California Continue to Allow Oil Wastewater Injection into Protected Groundwater

In February of 2017, I reported on how the Trump administration granted requests from Government Jerry Brown’s regulators to exempt three aquifers near the Fruitvale, Round Mountain and Tejon oilfields in California’s Kern County from the federal Safe Drinking Water Act.

According to Kassie Siegel of the Center for Biological Diversity at the time, approval of these “aquifer exemption” applications by Trump’s Environmental Protection Agency (EPA) “gives oil companies permission to dump contaminated waste fluid into these underground water supplies.”

“Gov. Brown’s legacy will be deeply tarnished by this deplorable decision to let the most anti-environmental administration in history decide the future of California aquifers,” said Siegel. “Trump’s EPA is clearly eager to help state oil regulators give California’s water away to the petroleum industry. In the dry decades to come, we’re going to bitterly regret the governor’s willingness to sacrifice this water to oil companies.”

The oil companies, led by the most powerful corporate lobbying group in the state, the Western State Petroleum Association (WSPA), drafted the regulations and the California’s Division of Oil, Gas and Geothermal Resources submitted them to the EPA. You can read my article on this huge environmental scandal here:…

This injection of oil waste fluid into aquifers was first revealed in a Center report in 2014, but received relatively little media attention at the time. As Project Censored pointed out in the #2 story of 2014-15, Big Oil was spending many millions of dollars in stopping anti-fracking legislation while the oil industry was illegally dumping fracking wastewater in Kern County aquifers.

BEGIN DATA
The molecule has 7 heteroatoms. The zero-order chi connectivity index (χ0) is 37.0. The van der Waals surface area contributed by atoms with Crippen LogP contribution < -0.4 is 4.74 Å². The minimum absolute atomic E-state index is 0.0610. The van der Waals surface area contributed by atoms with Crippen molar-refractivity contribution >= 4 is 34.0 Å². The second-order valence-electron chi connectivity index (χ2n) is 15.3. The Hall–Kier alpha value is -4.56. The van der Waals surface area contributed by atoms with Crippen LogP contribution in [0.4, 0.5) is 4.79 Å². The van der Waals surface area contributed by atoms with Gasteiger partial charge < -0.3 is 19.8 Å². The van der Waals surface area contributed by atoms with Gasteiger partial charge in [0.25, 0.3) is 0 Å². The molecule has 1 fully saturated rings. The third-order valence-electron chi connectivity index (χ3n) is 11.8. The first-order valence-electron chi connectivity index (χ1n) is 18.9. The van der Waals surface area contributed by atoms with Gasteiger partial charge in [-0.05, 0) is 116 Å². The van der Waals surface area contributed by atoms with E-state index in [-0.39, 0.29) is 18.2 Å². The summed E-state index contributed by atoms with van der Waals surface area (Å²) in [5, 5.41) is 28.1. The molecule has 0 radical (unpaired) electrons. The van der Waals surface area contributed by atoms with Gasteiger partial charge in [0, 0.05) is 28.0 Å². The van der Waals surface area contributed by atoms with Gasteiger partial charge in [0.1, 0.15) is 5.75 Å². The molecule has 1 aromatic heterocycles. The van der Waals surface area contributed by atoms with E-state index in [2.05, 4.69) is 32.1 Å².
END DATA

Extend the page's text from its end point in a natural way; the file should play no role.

“As both Donny Shaw of MapLight and Dan Bacher for IndyBay reported in May 2014, over the past five years, the oil industry has lobbied powerfully in the California state legislature, spending over sixty-three million dollars in efforts to persuade state policymakers to permit the continuation and expansion of fracking. In May 2014, state senators rejected a fracking moratorium bill, SB 1132. The senators who voted against the moratorium received fourteen times more money in campaign contributions from the oil industry than those who voted for it,” Project Censored wrote.

The contamination of groundwater with oil drilling wastewater continues under the Gavin Newson administration. Now, over 5 years after this scandal was exposed, Janet Wilson of the Desert Sun reports that California regulators continue to allow oil field wastewater injection into potential drinking water sources in Kern County, the center of oil production in California. This is no surprise since Big Oil has captured the regulators from top to bottom in California, as I have revealed in article after article for over 10 years.